Mon David’s integrity of heart in his Mark Murphy’s tribute

Mon David’s integrity of heart in his Mark Murphy’s tribute

[Disclosure: The writer is a wedding godmother to Nicole and Jake Yalong.] 

“The process is the person. And if you do not allow the dictates of formula to rule over you, your Indio-genius blossoms.” – Kidlat Tahimik to Randolph David, in his book, “Silence,” co-authored with Jaime Zobel, 2004.

Mon David’s November 9 concert was his tribute to Mark Murphy.

“Before Mark Murphy transitioned to a peaceful place,” David said, “I did an arrangement and wanted to submit it to Mark. Who knows he might be up there now, listening to this Glenn Miller piece, ‘Moonlight Serenade.’”

Onstage, David was accompanied by an A-list band: Andy Langham, who deftly played the piano, receding at times, to give Mon the almost full measure of the sound space; Abe Lagrimas, Jr., both a drummer and ukulele player, with fans swooning in China and Hawaii, and Dominic Thiroux on bass, who mesmerized us with his solos.

David elaborated on his intentions for this tribute, saying, “Mark Murphy was all about beauty, truth and honesty and throughout his entire career, he never wavered in his vision – always taking music to its highest creative level, whether through the quality of the pieces he chooses to interpret or through their lyrics and arrangements. Any song that reflects his life experiences and consciousness he renders in his own unique, creative fearless ways. He was a beautiful risk-taker in his approach, always finding new and fresh ways to express his emotions and I can relate to that very much.”

Wikipedia described Murphy as an NY-based jazz singer who was known for his use of vocalese and improvisations with both melody and lyrics. Murphy was the recipient of the six Grammy award nominations for best Vocal Jazz performance. He was a prolific singer with published albums, almost successively each year, from 1956 to 2017.

David’s repertoire included these songs and he provided extensive notes for the readers: “‘Boplicity (Bebop Lives!),’ is a jazz classic written by Miles Davis with the vocal version closely linked to Mark Murphy. ‘Stolen Moments’ is an Oliver Nelson classic with lyrics by Murphy and this is his most known piece. ‘Beauty and the Beast’ was written by Wayne Shorter with the poem and lyrics by Murphy.”

David eloquently delivers them, with the opening line, “We see the world through faulty eyes.”

He wrote to me: “‘Milestones’ is another instrumental jazz favorite written by Miles Davis and made famous by Murphy’s interpretation. He did his own improvisation and added words, based on Steve Job’s philosophies, while retaining some of the original lyrics.

“‘Ballad of the Sad Young Men’ was written by Tom Wolf and Fran Landesman and was first recorded by Mark Murphy. The repertoire is 80 percent inspired by Mark’s spirit, artistry and vision. and I thought it would be good to include a bit of varied spices like our very own classic ‘Minamahal, Sinasamba’ (Beloved, Adored) by Tito Arevalo.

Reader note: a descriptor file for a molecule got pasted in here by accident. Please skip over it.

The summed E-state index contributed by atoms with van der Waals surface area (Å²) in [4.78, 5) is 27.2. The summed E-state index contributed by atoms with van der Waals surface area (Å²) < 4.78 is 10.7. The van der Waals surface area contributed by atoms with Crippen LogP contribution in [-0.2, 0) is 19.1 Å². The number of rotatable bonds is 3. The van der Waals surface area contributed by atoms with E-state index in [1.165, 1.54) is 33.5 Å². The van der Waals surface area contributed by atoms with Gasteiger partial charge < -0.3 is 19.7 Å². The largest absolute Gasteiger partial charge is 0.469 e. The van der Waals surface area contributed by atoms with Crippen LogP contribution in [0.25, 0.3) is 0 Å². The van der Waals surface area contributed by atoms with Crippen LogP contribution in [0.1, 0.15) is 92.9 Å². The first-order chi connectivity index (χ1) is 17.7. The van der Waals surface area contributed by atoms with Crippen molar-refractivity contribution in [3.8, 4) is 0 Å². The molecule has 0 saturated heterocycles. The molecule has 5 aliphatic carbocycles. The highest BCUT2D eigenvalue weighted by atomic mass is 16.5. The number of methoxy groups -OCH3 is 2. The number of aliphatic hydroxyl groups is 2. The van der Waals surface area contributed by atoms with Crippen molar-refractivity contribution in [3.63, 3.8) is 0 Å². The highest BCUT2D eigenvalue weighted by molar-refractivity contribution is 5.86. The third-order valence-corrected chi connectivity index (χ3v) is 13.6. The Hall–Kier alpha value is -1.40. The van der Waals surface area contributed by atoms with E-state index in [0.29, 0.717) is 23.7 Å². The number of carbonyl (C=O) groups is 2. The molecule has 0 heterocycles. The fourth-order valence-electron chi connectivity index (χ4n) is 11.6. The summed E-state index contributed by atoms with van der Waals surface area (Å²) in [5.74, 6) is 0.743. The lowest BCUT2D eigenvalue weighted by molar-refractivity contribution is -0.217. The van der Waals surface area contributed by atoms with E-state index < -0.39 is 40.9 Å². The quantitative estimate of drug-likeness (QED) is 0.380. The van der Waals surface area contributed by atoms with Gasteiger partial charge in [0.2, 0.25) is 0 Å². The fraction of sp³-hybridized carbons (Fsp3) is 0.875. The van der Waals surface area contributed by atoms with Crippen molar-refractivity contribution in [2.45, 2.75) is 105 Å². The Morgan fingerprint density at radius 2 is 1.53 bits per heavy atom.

“Sometimes Murphy would use his voice as another instrument like the sax or trumpet but always retaining that ‘in the moment’ quality. I consider him one of my inspirations along with Bill Evans, Miles Davis, Thelonious Monk…his artistic range is so wide just like his voice.”

Looking at the mirror: David sees his heart

Jazz critic Roger Crane described David as “like Mark Murphy, whose singing he, at times, resembles. Mon David can swing you into bad health and then, turn around and break your heart with a ballad.”

Don Heckmann of the International Review of Music describes David as “a rarity; a male jazz vocalist with a distinctly original style of his own – a remarkable voice able to leap octaves in a single bound, combined with a world-class scat singing style.”

Mark Winkler, a song composer, asserted that David is the best male jazz vocalist. Wearing a dark navy blue suit, David’s radiance is palpable onstage.

Winkler and David sang Winkler’s “Stay Hip,” and the lyrics resonated: “One Note played in the silence can be symphony/Stay True, Stay young, Stay hip,” while they playfully danced. Winkler also co-wrote “Land of the Loving” with David Benoit, recorded by Diane Reeves and later sung by Lea Salonga.

It made for an upbeat moment, along with David’s duet with Cathy Segal-Garcia of “Desafinado” by Antonio Carlos Brasileiro de Almeida Jobim, aka Tom Jobim, to Bossa Nova tunes. David got Segal-Garcia quite relaxed by sensitively asking her first, “What Key?” and they sang, not the standard F, but E flat key.

Their smooth interplay of words in Tagalog and English and scatting were quite enjoyable that we wished they could have done another song.

I loved this part, “What you don’t know, nor even forsee/Is that those who sing out of tune also have a heart/I took a picture of you with my Rollei-Flex/It exposed your huge ingratitude.”  It made me recall my ingratitude toward a female singer who bravely sang to show support for suicide prevention, but missed her high notes.

Tonight, only love and gratitude prevailed, mostly to God’s perfect timing.